Three Poems by Jack Emsden

Twitter: @emsdenj Instagram: @jackemsden

this room I

is an interruption in the daily furniture a body overwhelmed by months of wildfires days straight of rain I could live this weather always the mutability of skin crumpled and morning-tired like bedding like we are whole climates altering forests retreating your voice like foliage opening a river overrunning its banks every particle caramelised a whole ambush of clouds singing the glamour of discarded outfits a conspiracy of socks bunched in every available cubby-hole find an opening and name it name ourselves after each other and everything in-between an accident of roots ambition of wetlands our large porous bodies always open always opening into another




this room II

is a dim-lit kitchenette because here we call it a kitchenette you are playing american sports in the back yard because here we call it a yard and it is fully summer in this winter poem the warm tartan of your body knowing itself as a body the soft pressure of barbeques on my lungs every day we throw a birthday party for ourselves in the dressing room mirror in our overlarge shirts the overlarge sleeves are like arms attached to our arms we have long given up the need for shoes my god can you feel love like milk in your throat like figs what to do with them look the strawberries are still ripe and in season the apples the oranges my god I want to hold you in a room full of apricots





the future

Lying among the chemicals

I’m overfilled, meat-sick, my organs

laid open to the heatswell. I’ve overgrown

the landscape of straight edges, synthetic angles,

where you could fold the badness of a body

neatly into a corner, let the throat wander

freely to the end of its rope, the future moored

offshore like a tanker. I’m left alone

clutching my talismans, afraid to light the candle, fit the leaf

in my palm like a rolled sock, slice my secrets like a lemon

and drink. Here, tenderness is a papercut

or an offering. Somewhere distant the past

rips open like a letter. How do you understand

this topography? A history of misremembering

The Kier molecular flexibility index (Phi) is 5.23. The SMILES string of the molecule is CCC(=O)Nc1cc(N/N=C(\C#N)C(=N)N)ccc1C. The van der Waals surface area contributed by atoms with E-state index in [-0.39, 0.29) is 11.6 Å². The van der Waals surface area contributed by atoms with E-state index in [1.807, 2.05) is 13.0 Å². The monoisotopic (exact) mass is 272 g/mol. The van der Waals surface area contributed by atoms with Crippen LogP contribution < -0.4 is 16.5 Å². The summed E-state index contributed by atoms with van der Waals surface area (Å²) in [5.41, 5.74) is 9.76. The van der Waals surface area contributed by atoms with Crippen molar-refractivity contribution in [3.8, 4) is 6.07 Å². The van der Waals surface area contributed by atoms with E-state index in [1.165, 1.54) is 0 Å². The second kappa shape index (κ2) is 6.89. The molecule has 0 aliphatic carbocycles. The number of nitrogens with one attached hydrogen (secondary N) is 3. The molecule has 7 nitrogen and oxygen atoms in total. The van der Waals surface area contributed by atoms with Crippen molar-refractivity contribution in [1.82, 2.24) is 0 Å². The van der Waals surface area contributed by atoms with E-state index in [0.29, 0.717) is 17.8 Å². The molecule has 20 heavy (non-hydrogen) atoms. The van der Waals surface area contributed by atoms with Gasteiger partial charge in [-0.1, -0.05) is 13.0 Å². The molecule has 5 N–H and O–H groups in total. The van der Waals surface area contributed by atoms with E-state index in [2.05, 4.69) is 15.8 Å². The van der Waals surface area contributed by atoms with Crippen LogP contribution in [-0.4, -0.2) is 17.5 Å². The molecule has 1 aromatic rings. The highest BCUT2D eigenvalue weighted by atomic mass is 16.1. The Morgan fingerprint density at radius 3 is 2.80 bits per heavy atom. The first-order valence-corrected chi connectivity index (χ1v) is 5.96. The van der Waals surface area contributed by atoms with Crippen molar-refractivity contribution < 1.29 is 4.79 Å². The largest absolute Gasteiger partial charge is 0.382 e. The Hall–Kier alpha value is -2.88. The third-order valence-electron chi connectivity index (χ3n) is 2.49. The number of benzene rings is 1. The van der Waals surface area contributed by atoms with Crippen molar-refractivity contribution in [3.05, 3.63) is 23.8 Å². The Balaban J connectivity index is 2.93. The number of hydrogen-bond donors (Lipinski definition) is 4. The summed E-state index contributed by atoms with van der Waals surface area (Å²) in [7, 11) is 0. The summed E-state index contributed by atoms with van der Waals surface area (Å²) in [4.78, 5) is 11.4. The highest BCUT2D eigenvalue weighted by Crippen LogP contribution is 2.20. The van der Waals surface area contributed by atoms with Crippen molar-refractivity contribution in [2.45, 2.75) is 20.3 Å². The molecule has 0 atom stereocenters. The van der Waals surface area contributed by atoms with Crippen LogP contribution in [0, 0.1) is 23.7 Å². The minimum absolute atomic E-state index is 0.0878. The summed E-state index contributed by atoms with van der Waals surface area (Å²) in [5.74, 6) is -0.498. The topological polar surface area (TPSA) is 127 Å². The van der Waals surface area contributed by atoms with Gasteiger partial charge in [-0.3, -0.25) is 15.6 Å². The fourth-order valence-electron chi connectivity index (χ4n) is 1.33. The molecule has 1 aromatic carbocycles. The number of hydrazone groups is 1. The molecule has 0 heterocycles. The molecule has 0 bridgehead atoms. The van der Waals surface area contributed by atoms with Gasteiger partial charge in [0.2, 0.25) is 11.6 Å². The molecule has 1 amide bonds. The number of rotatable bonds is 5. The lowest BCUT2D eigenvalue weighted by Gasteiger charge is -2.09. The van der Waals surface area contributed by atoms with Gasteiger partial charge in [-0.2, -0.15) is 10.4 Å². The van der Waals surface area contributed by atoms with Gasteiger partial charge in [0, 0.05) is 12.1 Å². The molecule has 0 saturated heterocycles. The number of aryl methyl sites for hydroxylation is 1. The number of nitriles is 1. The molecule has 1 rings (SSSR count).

violence as a well-worn coat

or a succession of brand new headaches?

Was the landslide personal or the great unruly world

concluding its consultations?

There’s always something else

happening inside the soil

of our daily emails. If I were to lay it out

like a memory

I would say we ran for the exit in a panic

of incomplete and overdue forms, in the carpark

care became ticketed and rigidly enforced, the architects

laughed while their buildings burned,

the sky overstuffed with smoke,

I felt the numb of it all as I joined

the slow carbohydrate march

of our apologies making their way

towards the coast, I too cut my knuckles

against the cliff edge of narrowing futures,

threw my abandoned promises

onto the rocks, carved out my name

and nothing crumbled, nothing gave itself away.

Let the records show

these were the conditions,

that there are always alternatives

until there aren’t. The tunnel walls

grew waterlogged, our protective suits

sutured onto skin. And very soon

came the counter-pressure of throats

swallowing themselves, the dawn unzipping

our sticky irregular hearts, tinned goods arranged

in the shape of crop circles. I only watched

from the side-lines, my tongue heavy

as an apple. Understand that I, like many others, was afraid

of the future untethered and spinning

and all I could think was to hold the railing

as the world spilled over. Every day

I live like this. Waking tired

as rent payments, I carry my collection of disasters

from the memory of the office, consolidate my language

beside the bonfire. I don’t know how to ask for help,

I don’t know what I need. This is a very ordinary fear.





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